Knock on wood: 7 common superstitions and the quirky explanations behind them

Turns out there may be a remedy to bad luck for breaking a mirror

A person stands in front of a broken mirror. (Photo by SHVETS production from Pexels.)

Have you ever paused in your tracks when a black cat crossed your path, or thrown salt over your shoulder after spilling it?

There's a long list of superstitions many of us follow, but why? It turns out there are explanations.

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Breaking a mirror

In case it’s not enough that breaking a mirror may bring bad luck, that bad luck is said to then persist for seven whole years.

A long, long time ago (think ancient Egyptians, Romans and Greeks), mirrors were valuable, and (of course) possessed some mystical attributes, according to the Psychic Library.

In Roman times, it was believed that each person’s body would undergo physical regeneration every seven years. Because a mirror reflected the soul, when one was broken, it signified a break in the person’s health and well-being.

There is good news, though. It is said that if you bury the broken pieces of a mirror underground and under the moonlight, you can avoid the bad luck.

Black cats crossing your path

You may be surprised to know that black cats are actually thought to bring good luck in England, Ireland and ancient Egypt — so much so that the cats were well-protected from death and injury.

But that doesn’t answer the question of why we believe black cats bring bad luck.

Other parts of Europe, during the Middle Ages, thought of cats as companions of witches, or even witches in disguise. When a black cat would cross your path, it meant the devil was watching you. Apparently, the Pilgrims brought the notion to America, and the association between witches and black cats continues to this day.

The number 13

This superstition is so legit that the term triskaidekaphobia was coined for those who have a fear of the number 13.

In short, says Western cultures have long associated the number 12 with good and completeness — think 12 days of Christmas, 12 months, 12 zodiac signs, 12 tribes of Israel and 12 labors of Hercules, to name a few. It has often, in ancient world, been considered a perfect number. So its successor 13 has gotten a bad rap as a sign of bad luck.

To build on that, there are two events that play into the theory that 13 is an unlucky number. Each of those revolve around a 13th guest at ancient events: Judas (who betrayed Jesus) at the Last Supper, and Loki (a Norse god known for being mischievous) at a dinner party in which there was already a perfect balance of 12 gods in attendance.

Walking under a ladder

​As one of the more commonly-known superstitions, there seems to be various theories on where this one came from.

In medieval times, ladders were often associated with gallows, which is where people faced death by hanging. If someone walked under a ladder, it was believed that person would eventually face their death by hanging.

A different theory is that, because people were hung at the top of rungs of the ladder, their spirit would reside in the triangle the ladder created as it leaned against the gallows. By walking under it, some assumed a dead body could fall on them, causing injury or death.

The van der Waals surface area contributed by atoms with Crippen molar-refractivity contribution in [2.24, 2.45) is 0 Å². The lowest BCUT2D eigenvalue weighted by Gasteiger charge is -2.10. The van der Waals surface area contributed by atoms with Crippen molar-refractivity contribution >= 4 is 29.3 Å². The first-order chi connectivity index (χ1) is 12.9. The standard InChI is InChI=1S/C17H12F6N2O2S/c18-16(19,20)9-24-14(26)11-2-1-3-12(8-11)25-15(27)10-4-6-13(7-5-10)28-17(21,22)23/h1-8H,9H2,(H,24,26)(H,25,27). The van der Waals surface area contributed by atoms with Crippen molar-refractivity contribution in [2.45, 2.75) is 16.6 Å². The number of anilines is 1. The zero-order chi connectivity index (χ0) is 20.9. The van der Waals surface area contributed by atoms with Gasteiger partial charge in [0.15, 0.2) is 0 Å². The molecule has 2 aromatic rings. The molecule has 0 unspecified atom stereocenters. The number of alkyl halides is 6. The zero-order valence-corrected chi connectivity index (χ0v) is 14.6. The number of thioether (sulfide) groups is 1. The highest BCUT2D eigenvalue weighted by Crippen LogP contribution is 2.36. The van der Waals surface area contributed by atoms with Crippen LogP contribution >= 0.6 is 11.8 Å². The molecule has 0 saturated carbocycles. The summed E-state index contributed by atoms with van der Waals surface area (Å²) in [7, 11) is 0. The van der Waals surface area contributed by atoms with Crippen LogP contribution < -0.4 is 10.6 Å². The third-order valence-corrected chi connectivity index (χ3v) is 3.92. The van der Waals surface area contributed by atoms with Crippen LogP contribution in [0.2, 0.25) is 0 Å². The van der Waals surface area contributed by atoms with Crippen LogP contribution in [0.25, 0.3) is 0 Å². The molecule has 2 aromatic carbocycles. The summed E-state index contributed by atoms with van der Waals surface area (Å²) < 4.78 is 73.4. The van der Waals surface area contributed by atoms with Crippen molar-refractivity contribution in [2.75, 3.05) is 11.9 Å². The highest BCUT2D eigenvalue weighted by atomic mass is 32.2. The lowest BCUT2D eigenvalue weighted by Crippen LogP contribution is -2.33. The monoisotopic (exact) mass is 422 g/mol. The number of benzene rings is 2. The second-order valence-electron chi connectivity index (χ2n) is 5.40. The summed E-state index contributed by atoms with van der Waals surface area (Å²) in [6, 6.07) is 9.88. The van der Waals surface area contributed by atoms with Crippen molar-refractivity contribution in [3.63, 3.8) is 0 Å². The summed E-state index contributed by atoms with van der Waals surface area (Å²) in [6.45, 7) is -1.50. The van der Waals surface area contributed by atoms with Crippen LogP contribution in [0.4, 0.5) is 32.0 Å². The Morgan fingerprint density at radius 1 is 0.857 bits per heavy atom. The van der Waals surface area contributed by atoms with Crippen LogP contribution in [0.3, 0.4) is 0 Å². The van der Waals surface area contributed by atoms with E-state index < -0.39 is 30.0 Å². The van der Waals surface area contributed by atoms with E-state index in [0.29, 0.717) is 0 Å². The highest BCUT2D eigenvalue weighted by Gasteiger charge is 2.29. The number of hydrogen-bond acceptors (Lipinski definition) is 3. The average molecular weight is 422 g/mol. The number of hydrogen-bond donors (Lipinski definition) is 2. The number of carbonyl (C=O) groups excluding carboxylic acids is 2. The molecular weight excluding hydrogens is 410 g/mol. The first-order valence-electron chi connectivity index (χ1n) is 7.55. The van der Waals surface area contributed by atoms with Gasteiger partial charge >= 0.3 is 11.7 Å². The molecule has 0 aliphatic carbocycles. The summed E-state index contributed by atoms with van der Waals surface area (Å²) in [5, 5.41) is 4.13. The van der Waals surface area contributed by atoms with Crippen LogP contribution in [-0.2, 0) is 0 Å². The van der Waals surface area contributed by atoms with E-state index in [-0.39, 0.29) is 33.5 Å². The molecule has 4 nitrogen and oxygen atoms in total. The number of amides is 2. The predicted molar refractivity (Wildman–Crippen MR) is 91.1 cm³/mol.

And yet another theory suggests that the triangle created by leaning a ladder up against a wall signified the Holy Trinity -- the spirit of the Father, the Son and the Holy Ghost. Because walking under it was considered a desecration of God, it would, in turn, invite the devil in, bringing bad luck.

Spilling salt

This may have started more as bad form than bad luck.

Salt was quite the expensive commodity in ancient times, so wasting it was frowned upon. It’s believed the “bad luck” was brought about as a way to keep people from wasting it.

OK, but what about the whole throwing-it-over-your-left-shoulder business?

Some believe the devil hangs out over the left side of the body, waiting for an opportunity to pounce, so throwing salt over that shoulder puts it right in his face, stopping him from attacking.

For those familiar with the Bible, another origin of the superstition comes from the famous Last Supper painting, which shows Judas (remember, the guy who betrayed Jesus) having knocked over salt, spilling it all over the table.

Knocking on wood

Surely we’ve all knocked on wood to ward off bad luck from something we’ve said, right?

This one may date back to ancient pagan times, when people believed spirits lived in trees, and touching or knocking on the tree would protect them from bad luck. Psychic Library says knocking on the wood was also seen as a thank-you gesture to the gods for bringing blessings and good luck.

In Irish folklore, touching trees was a way of thanking leprechauns for good luck.

God bless a sneeze

So apparently, this wasn’t something that came about for the sake of being polite.

Even though many cultures have believed for thousands of years that sneezes expelled evil spirits, it is said that in the sixth century A.D., a fatal plague was spreading through Italy. After severe chronic sneezing, death often quickly followed. Live Science says the pope urged the healthy to pray for the sick and ordered a light-hearted response, which eventually led to “God bless you” when someone sneezed.

There are dozens of other superstitions people follow, and many theories as to where they originated. Are some of them silly? Maybe. But chances are, they’ll be sticking around for years to come.

This article was initially published in 2018. It has since been updated.

About the Author

Dawn Jorgenson, Graham Media Group Branded Content Managing Editor, began working with the group in April 2013. She graduated from Texas State University with a degree in electronic media.

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